ILNews

Equal pay lawsuit heads to trial

Jennifer Nelson
January 1, 2008
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A $42 million class action lawsuit involving Indiana state employees is scheduled to go to trial Aug. 19 in Marion Superior Court. The lawsuit was brought by state employees who worked more hours than other state employees in comparable jobs.

In Paula Brattain, et al. v. Richmond State Hospital, et al., No. 49D11-0108-CP-1309, the class seeks compensation from the state for an estimated 15,000 state employees who were required to work a 40-hour week while some employees in similar positions at state offices and institutions received comparable pay for working 37 1/2 hours a week.

According to the complaint filed in February 2002, the State Personnel Director issued a memorandum mandating all employees at certain state institutions were to work 40 hours a week while other employees at certain state offices were to work 37 1/2 hours per week. The plaintiffs allege the difference in working hours lowers the plaintiffs' effective hourly wage in comparison to the employees working less hours, and the plaintiffs' overtime pay is reduced.

The pay disparity existed as early as 1973 and lasted until 1993, when the state corrected the pay disparity and directed all salaries for full-time employees to be based on the 37 1/2 hour week. Because the state didn't offer compensation for those employees who worked 40 hour weeks before 1993, the plaintiffs filed their complaint.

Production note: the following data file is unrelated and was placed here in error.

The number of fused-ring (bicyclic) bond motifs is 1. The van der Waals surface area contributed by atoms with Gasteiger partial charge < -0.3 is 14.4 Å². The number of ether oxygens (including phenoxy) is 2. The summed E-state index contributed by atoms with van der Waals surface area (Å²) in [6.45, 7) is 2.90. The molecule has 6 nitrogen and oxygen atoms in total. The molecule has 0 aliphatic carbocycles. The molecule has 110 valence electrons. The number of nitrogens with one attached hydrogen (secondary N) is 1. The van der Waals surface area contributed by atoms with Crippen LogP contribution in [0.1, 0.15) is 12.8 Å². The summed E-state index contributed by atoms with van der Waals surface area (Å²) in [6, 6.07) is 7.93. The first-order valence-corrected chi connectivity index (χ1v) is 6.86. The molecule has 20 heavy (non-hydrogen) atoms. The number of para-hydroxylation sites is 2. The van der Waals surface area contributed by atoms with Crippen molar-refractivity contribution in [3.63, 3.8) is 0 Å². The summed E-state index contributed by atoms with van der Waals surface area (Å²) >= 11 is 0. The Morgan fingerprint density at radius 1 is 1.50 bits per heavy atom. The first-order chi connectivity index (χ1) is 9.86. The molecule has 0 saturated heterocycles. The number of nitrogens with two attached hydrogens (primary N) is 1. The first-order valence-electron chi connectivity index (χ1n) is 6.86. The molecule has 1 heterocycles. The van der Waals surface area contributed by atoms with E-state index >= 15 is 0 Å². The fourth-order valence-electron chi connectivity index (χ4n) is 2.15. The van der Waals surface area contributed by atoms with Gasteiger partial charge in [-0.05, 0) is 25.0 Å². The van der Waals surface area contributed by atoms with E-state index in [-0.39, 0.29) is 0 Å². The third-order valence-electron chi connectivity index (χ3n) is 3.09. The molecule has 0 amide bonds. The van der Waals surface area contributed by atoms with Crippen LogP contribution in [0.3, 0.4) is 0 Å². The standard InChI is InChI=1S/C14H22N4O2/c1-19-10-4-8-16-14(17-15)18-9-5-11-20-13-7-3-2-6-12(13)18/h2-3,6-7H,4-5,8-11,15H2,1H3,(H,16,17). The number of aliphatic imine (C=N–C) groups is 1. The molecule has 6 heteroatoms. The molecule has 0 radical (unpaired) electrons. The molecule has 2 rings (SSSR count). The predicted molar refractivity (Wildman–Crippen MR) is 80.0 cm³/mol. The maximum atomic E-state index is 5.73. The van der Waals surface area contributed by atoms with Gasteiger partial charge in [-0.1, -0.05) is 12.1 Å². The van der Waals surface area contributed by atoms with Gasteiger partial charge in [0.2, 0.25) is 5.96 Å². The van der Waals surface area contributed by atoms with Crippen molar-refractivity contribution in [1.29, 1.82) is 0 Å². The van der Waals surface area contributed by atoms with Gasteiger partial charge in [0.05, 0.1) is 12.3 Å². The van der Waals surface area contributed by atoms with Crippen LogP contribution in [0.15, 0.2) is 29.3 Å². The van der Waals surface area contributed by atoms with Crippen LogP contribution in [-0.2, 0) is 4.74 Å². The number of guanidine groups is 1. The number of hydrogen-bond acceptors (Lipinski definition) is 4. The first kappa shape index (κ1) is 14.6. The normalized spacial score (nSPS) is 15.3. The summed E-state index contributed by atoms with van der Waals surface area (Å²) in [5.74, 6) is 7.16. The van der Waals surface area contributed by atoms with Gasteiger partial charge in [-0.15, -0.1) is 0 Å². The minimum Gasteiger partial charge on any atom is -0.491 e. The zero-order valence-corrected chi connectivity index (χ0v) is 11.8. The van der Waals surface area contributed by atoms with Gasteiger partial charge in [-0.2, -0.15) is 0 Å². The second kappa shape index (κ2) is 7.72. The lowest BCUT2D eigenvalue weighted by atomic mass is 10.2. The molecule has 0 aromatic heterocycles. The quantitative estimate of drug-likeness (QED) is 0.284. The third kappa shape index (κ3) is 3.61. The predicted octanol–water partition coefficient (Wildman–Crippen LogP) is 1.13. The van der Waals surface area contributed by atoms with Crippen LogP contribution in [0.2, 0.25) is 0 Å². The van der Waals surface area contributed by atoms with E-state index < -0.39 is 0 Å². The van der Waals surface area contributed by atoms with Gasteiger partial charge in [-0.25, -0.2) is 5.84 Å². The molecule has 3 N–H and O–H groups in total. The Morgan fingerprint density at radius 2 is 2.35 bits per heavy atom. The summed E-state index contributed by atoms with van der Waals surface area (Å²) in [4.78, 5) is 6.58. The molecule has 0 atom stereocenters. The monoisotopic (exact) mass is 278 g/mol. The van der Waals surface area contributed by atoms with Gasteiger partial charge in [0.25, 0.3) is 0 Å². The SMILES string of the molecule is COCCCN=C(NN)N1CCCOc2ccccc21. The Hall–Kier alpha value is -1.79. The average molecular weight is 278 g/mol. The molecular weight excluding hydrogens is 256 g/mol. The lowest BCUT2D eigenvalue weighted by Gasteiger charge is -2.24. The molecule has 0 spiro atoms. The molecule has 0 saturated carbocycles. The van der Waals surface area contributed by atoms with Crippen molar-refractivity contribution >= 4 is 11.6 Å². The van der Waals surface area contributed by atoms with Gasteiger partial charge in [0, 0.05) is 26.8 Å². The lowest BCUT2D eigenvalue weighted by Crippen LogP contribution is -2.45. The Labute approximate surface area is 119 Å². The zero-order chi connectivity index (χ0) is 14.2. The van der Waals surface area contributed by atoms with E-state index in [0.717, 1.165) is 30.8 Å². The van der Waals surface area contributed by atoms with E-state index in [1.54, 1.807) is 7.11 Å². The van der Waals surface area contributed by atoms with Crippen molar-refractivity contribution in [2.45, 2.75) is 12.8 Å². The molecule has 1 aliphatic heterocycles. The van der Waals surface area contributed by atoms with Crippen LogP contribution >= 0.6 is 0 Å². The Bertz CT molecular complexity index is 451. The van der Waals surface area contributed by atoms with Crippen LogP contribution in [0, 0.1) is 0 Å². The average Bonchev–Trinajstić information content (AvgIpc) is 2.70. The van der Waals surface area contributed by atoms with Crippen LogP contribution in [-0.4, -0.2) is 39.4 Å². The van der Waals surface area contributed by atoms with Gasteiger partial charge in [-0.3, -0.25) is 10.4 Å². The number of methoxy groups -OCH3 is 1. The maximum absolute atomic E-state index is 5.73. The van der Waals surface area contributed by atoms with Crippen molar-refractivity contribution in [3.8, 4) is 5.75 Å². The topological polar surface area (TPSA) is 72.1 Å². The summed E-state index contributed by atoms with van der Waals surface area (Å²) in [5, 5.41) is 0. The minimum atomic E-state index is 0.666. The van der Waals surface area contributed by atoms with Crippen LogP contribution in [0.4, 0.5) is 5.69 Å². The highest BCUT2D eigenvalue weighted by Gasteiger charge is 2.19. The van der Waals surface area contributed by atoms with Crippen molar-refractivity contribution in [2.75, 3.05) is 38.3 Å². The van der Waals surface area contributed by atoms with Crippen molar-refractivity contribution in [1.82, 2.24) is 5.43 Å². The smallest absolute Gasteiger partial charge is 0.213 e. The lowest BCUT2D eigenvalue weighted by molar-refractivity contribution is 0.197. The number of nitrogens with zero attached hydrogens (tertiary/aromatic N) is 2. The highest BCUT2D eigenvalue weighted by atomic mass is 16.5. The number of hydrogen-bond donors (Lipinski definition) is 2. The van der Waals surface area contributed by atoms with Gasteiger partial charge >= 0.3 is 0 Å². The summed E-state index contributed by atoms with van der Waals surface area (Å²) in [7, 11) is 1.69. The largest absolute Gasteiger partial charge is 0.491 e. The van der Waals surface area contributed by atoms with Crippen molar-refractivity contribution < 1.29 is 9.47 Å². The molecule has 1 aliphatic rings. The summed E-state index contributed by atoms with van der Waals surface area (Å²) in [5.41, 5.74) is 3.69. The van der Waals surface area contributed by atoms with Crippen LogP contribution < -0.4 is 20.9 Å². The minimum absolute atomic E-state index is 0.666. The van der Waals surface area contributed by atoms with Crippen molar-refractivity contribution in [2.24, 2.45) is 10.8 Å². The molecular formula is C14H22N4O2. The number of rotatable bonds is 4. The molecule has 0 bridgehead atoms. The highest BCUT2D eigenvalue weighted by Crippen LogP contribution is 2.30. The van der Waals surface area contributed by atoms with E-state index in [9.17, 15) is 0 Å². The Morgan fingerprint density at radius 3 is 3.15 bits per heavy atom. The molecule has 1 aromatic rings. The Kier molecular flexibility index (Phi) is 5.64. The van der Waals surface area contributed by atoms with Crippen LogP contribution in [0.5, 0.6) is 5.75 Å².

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  1. Based on several recent Indy Star articles, I would agree that being a case worker would be really hard. You would see the worst of humanity on a daily basis; and when things go wrong guess who gets blamed??!! Not biological parent!! Best of luck to those who entered that line of work.

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  4. Law school is social control the goal to produce a social product. As such it began after the Revolution and has nearly ruined us to this day: "“Scarcely any political question arises in the United States which is not resolved, sooner or later, into a judicial question. Hence all parties are obliged to borrow, in their daily controversies, the ideas, and even the language, peculiar to judicial proceedings. As most public men [i.e., politicians] are, or have been, legal practitioners, they introduce the customs and technicalities of their profession into the management of public affairs. The jury extends this habitude to all classes. The language of the law thus becomes, in some measure, a vulgar tongue; the spirit of the law, which is produced in the schools and courts of justice, gradually penetrates beyond their walls into the bosom of society, where it descends to the lowest classes, so that at last the whole people contract the habits and the tastes of the judicial magistrate.” ? Alexis de Tocqueville, Democracy in America

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